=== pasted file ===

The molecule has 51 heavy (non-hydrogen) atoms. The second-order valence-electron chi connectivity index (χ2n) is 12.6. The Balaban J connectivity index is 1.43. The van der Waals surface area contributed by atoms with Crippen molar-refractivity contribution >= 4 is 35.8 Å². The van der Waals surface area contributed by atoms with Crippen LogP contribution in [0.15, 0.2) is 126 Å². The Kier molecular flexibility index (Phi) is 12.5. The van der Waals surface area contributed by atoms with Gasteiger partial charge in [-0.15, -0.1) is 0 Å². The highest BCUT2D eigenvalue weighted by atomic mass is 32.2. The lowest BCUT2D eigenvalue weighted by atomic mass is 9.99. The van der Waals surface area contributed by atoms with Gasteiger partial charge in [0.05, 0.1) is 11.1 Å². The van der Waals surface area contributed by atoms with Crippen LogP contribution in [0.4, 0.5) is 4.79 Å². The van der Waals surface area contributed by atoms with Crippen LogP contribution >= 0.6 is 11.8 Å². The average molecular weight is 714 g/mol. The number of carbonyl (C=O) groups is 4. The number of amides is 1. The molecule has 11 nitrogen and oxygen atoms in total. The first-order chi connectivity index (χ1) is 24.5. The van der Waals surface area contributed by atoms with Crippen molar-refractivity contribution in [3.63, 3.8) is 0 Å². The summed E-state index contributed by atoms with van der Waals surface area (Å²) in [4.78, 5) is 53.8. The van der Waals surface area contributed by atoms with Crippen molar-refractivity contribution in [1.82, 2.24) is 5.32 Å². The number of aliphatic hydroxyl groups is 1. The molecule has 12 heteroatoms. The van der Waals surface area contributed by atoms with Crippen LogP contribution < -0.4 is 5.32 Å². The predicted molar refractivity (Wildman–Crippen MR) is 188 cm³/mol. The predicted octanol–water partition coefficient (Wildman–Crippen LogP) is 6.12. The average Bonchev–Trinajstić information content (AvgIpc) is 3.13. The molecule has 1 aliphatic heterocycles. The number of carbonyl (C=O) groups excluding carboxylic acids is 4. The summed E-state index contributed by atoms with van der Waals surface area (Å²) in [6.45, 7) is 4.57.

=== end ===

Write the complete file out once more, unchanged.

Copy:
The molecule has 51 heavy (non-hydrogen) atoms. The second-order valence-electron chi connectivity index (χ2n) is 12.6. The Balaban J connectivity index is 1.43. The van der Waals surface area contributed by atoms with Crippen molar-refractivity contribution >= 4 is 35.8 Å². The van der Waals surface area contributed by atoms with Crippen LogP contribution in [0.15, 0.2) is 126 Å². The Kier molecular flexibility index (Phi) is 12.5. The van der Waals surface area contributed by atoms with Gasteiger partial charge in [-0.15, -0.1) is 0 Å². The highest BCUT2D eigenvalue weighted by atomic mass is 32.2. The lowest BCUT2D eigenvalue weighted by atomic mass is 9.99. The van der Waals surface area contributed by atoms with Gasteiger partial charge in [0.05, 0.1) is 11.1 Å². The van der Waals surface area contributed by atoms with Crippen LogP contribution in [0.4, 0.5) is 4.79 Å². The van der Waals surface area contributed by atoms with Crippen LogP contribution >= 0.6 is 11.8 Å². The average molecular weight is 714 g/mol. The number of carbonyl (C=O) groups is 4. The number of amides is 1. The molecule has 11 nitrogen and oxygen atoms in total. The first-order chi connectivity index (χ1) is 24.5. The van der Waals surface area contributed by atoms with Crippen molar-refractivity contribution in [3.63, 3.8) is 0 Å². The summed E-state index contributed by atoms with van der Waals surface area (Å²) in [4.78, 5) is 53.8. The van der Waals surface area contributed by atoms with Crippen molar-refractivity contribution in [1.82, 2.24) is 5.32 Å². The number of aliphatic hydroxyl groups is 1. The molecule has 12 heteroatoms. The van der Waals surface area contributed by atoms with Crippen LogP contribution < -0.4 is 5.32 Å². The predicted molar refractivity (Wildman–Crippen MR) is 188 cm³/mol. The predicted octanol–water partition coefficient (Wildman–Crippen LogP) is 6.12. The average Bonchev–Trinajstić information content (AvgIpc) is 3.13. The molecule has 1 aliphatic heterocycles. The number of carbonyl (C=O) groups excluding carboxylic acids is 4. The summed E-state index contributed by atoms with van der Waals surface area (Å²) in [6.45, 7) is 4.57.